MC: Thank you. I think, for myself, I see it more as a broadening rather than a shift. So my research, I would say, is inherently comparative. Although I started out focussing specifically on Indonesia, I have since sort-of expanded to look at South East Asia more broadly, but also a specific focus on Myanmar. And I think one of the most exciting things about the area of comparative law, and law and religion studies, is the strength of studying comparatively rather than in isolation. My own work is inspired by scholars such as Emeritus Professor MB Hooker and his formidable body of work on legal pluralism and Islamic law in South East Asia, scholars like the late Professor Andrew Huxley, who spent a lot of time looking at Burmese Buddhist law. And of course the late Professor Dan Lev who was the leading scholar on Indonesian Law of his generation. And among his work of course was seminal work such as on the Islamic court in Indonesia. (5:00) And so, really, I see my work as building on this kind of history of the field of social legal study in South East Asia. And in doing so, my research tries to focus on a number of core themes around constitutional change, law and development and law and religion. In relation to my research on Islam and Islamic law in Indonesia and Myanmar, I think there are fascinating parallels as well as some striking differences. And in my book on Islam and the State in Myanmar, I try and depict Muslims in Myanmar as at something of a crossroads between South East Asia and South Asia. I think there are similarities in the sense that in some of my work in Indonesia I was looking at the position of minorities within a Muslim majority state. Of course, in Myanmar you have a Buddhist majority country and Muslims as a minority, but, actually, some similar kinds of issues being faced by those minority groups. And I’ve expressed some of these ideas in an article that I wrote in the Oxford Handbook of Islamic Law, which tried to sort of review and summarise some of the key themes in Islamic law in society in South East Asia. And really, I was trying to emphasise the importance of continuing to write against Arabic or Middle Eastern bias in Islamic Studies. Sixty percent of the world’s Muslims live in Asia today, so I think that’s an exciting place and position from which to write about Islam. In addition, I think, South East Asia is important for the study of legal pluralism, and this is where religion comes in, as a key influence in the history and development of legal systems across South East Asia. And I think, also, South East Asia helps us to re-examine and perhaps challenge some of the assumptions that we have in the study of law and religion and Islam, more broadly.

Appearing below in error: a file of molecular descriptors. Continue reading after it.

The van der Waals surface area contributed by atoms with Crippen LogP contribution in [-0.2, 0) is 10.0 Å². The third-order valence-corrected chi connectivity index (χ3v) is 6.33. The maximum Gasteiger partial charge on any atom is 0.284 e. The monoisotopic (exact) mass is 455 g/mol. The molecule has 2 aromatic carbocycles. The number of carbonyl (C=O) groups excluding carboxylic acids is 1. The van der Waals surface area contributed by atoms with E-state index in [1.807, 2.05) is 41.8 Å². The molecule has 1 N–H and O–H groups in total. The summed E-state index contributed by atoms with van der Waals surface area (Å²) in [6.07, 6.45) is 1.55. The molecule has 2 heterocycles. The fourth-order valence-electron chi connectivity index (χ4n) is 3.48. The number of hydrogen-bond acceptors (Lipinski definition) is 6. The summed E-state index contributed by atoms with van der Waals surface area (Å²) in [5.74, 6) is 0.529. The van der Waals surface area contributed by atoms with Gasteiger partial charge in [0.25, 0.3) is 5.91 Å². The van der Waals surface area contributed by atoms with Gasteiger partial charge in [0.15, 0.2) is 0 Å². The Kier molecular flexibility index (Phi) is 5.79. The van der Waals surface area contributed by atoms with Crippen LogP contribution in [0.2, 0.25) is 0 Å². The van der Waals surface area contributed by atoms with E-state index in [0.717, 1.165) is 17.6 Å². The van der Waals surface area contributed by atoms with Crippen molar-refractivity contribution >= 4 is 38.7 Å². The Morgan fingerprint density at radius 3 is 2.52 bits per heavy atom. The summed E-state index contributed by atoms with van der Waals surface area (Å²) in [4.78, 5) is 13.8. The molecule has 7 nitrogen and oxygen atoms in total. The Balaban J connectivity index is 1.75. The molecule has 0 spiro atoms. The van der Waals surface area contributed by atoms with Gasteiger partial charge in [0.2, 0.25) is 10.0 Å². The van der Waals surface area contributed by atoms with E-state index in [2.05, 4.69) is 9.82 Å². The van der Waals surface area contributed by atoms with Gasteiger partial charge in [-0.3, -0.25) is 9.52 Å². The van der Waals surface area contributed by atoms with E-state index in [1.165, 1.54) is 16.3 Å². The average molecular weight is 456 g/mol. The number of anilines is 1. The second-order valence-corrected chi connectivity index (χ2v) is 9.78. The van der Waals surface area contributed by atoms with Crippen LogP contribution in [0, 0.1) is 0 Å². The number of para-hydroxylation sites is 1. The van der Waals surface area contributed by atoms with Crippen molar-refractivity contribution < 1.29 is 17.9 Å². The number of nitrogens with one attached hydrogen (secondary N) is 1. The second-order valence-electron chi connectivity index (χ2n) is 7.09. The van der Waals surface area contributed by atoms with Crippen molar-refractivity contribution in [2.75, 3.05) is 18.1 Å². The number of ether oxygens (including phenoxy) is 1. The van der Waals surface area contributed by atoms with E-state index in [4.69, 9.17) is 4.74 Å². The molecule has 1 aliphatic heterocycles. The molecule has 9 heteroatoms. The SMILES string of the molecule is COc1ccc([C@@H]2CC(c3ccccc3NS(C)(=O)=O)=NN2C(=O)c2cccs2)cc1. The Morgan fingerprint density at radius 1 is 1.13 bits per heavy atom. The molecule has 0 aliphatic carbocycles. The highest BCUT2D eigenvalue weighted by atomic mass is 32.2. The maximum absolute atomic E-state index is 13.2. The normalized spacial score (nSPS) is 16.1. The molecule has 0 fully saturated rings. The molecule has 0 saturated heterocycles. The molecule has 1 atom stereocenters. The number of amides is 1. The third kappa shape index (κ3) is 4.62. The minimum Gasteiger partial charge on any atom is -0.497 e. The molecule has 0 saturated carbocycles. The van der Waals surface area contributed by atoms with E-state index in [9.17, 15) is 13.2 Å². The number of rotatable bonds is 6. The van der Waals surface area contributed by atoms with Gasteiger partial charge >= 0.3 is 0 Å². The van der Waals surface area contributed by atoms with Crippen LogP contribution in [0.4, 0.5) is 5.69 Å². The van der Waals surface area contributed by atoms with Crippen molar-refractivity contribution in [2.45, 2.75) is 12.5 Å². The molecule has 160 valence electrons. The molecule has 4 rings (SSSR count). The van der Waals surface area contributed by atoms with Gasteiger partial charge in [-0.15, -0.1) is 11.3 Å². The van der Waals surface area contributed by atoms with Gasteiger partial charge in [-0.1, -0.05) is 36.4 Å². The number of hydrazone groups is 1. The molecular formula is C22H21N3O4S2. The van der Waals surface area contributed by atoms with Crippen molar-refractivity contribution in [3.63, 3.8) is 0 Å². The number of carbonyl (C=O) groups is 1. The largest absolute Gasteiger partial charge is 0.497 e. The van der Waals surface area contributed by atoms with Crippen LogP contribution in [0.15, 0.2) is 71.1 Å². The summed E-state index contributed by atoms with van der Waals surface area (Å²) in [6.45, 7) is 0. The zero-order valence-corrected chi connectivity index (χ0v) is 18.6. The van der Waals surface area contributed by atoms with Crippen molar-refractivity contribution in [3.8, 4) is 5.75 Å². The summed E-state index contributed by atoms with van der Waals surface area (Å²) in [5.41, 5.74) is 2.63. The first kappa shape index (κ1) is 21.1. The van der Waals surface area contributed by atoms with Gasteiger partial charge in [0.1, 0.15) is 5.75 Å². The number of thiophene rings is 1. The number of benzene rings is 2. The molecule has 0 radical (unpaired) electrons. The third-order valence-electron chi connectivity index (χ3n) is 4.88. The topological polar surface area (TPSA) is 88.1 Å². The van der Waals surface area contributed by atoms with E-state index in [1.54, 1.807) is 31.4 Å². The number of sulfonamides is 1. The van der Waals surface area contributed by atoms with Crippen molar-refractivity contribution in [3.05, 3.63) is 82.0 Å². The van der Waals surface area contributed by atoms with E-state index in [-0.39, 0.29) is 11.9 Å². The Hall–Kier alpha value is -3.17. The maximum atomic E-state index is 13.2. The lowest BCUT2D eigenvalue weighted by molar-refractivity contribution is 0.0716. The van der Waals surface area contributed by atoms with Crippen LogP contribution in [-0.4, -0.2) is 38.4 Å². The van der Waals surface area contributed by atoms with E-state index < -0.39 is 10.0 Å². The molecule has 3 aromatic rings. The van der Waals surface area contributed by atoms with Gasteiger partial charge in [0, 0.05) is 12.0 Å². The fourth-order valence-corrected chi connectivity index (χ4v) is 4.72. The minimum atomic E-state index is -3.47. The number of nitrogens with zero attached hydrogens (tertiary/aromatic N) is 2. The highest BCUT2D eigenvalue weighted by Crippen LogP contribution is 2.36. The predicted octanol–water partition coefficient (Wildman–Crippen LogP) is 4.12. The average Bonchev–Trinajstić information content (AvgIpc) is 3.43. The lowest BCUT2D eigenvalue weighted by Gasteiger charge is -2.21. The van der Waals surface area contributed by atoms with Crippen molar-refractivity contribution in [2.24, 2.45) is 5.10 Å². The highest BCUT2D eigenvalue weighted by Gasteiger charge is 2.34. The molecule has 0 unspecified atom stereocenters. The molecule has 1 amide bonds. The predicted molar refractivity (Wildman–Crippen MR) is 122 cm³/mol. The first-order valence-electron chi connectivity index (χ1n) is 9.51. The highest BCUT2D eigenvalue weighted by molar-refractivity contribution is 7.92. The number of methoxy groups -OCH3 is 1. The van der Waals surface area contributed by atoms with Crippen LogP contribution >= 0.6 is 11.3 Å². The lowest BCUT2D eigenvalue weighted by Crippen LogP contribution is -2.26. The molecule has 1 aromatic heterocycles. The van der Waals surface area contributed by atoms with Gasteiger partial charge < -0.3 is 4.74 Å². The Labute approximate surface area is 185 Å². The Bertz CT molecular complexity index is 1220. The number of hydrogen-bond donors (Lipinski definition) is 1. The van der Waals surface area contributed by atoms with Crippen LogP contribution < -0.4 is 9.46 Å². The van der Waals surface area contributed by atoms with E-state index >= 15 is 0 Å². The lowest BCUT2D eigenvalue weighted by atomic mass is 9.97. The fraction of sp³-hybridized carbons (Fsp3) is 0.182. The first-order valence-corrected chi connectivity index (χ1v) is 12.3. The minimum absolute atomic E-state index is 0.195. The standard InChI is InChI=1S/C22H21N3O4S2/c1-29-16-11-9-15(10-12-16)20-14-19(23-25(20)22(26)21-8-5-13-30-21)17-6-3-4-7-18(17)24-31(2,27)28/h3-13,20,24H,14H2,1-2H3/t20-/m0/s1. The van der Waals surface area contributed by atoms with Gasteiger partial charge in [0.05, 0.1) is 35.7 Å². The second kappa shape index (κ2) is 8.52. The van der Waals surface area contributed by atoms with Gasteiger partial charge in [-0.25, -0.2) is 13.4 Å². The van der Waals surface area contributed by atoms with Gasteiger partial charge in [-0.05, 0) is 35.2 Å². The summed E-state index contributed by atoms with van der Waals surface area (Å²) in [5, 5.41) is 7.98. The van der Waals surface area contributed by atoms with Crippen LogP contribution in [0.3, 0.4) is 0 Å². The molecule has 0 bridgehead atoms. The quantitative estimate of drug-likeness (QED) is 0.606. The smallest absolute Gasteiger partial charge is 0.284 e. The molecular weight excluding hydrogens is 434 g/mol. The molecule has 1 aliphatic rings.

GB: Thank you so much, Melissa. As a legal scholar, with a particular interest in law and religion, how do you see the role of the researcher – her or his ethical responsibilities – and how would you position the book you recently edited, Islam and the State in Myanmar in this context?